LAVCA spoke with Alex Rossi and Humberto Zesati, Co-Founders and Managing Partners of Latin Idea Ventures, about how they have seen the Mexican VC/PE opportunity grow and develop in the past several years.
Latin Idea: Latin Idea was conceived and founded in 2000 and has raised, managed and invested four funds dedicated to Mexican companies in the technology, media and telecommunications sectors (TMT sectors) with almost US$200 million in total capital raised to date. The Fund’s investment team is led by Managing Partners Humberto Zesati and Alex Rossi, and newly-integrated Partner Miguel Angel Dávila.
LAVCA: How did you become involved with your firm? What factors led you to join the firm?
Latin Idea: We’re all entrepreneurs in spirit. While we come from different backgrounds, we share that same drive to build something from scratch as we have done with Latin Idea and thus it’s not a surprise that we have come together in the way we have. We met through various entrepreneurial and angel investment activities we were collectively involved in professionally in the past. Humberto was the original founder but Alex has been a partner since the beginning, and Miguel Angel has been an active participant since Fund II in 2006. Now, after 12 years at it, we’re a more developed and well-synced team. It’s been a fun time so far.
LAVCA: Latin Idea Ventures has been active in Mexico since 2002. What types of deals were you doing when you started and how does that differ from the types of deals you are doing today?
Latin Idea: We first started out with more of an incubator model, investing small amounts into early-stage start-ups (ie concept phase/pre-revenue). This was during the previous technology heyday of late 1999/2000. Admittedly, our timing wasn’t great for that strategy on Fund I, but fortunately, we figured that out before we ran out of cash and made a final investment under a different thesis that worked out well for us. Our investment strategy changed to focus on later-stage venture companies that are backed by more seasoned entrepreneurs and that have already exhibited substantial business and commercial traction by the time we invest. We launched Fund II with this new strategy back in 2004 and have employed this approach very consistently since then, including in our most recent Fund III.
LAVCA: Who were the LPs backing your first fund? Who are your LPs now? And how has your LP base changed over time?
Latin Idea: Our Fund I was more of a club fund, exclusively backed by private individuals with a common affinity for venture investment. In Fund II, we sought institutional investors and were fortunate to count on strong support from the development bank community, including commitments from NAFIN (via the newly-formed Fondo de Fondos), the Inter-American Development Bank through the MIF and the Corporacion Andina de Fomento (CAF). We also had private individuals who courageously backed us at that time. With our recently closed Fund III, we now have a much broader base of investors, led by larger institutions, foundations and fund of funds. We also raised a CKD in the Mexican market, so today we also count among our largest investors some key Mexican pension funds and private pensions and insurers.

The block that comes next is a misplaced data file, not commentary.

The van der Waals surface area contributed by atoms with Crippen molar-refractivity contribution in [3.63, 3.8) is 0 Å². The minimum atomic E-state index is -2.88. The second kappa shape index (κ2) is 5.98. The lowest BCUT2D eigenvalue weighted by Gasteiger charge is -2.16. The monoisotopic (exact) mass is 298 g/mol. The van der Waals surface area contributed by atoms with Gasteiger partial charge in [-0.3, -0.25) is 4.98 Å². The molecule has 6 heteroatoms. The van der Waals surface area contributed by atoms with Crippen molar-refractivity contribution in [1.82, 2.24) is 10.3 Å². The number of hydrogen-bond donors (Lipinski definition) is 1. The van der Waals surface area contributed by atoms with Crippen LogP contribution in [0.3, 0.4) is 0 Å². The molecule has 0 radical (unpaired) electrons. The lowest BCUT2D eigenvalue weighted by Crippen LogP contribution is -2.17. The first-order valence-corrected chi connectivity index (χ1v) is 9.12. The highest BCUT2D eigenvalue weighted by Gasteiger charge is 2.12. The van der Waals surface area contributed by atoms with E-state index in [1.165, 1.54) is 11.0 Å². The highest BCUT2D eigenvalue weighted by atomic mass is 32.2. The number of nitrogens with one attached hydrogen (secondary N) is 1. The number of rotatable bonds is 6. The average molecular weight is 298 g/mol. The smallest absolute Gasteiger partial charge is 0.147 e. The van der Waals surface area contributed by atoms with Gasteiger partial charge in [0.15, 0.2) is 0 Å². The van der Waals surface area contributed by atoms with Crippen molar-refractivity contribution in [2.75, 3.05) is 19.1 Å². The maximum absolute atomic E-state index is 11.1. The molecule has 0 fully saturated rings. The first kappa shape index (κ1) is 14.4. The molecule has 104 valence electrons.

LAVCA: The market for venture capital and private equity in Mexico has changed a lot since Latin Idea launched. How have you seen entrepreneurs change in that time? What has changed and do you find better-prepared entrepreneurs today?
Latin Idea: The Mexican PE/VC market has evolved substantially over the years, as have the entrepreneurs. They have become much more sophisticated about what PE and VC investment is and the implications of raising capital from this source. We used to have to spend a lot of time explaining to entrepreneurs exactly how we invest and often found resistance when it came to the complexity of investment structures as well as our need to exit at a certain point.
Now, entrepreneurs are more conscious about needing to move quickly to reach development milestones, and seeking a more interactive relationship with fund investors in order to extract the “value-added” component of our investment. Many entrepreneurs are more exposed to the dynamics of other venture communities and can use success cases from them as a role model for their own activities.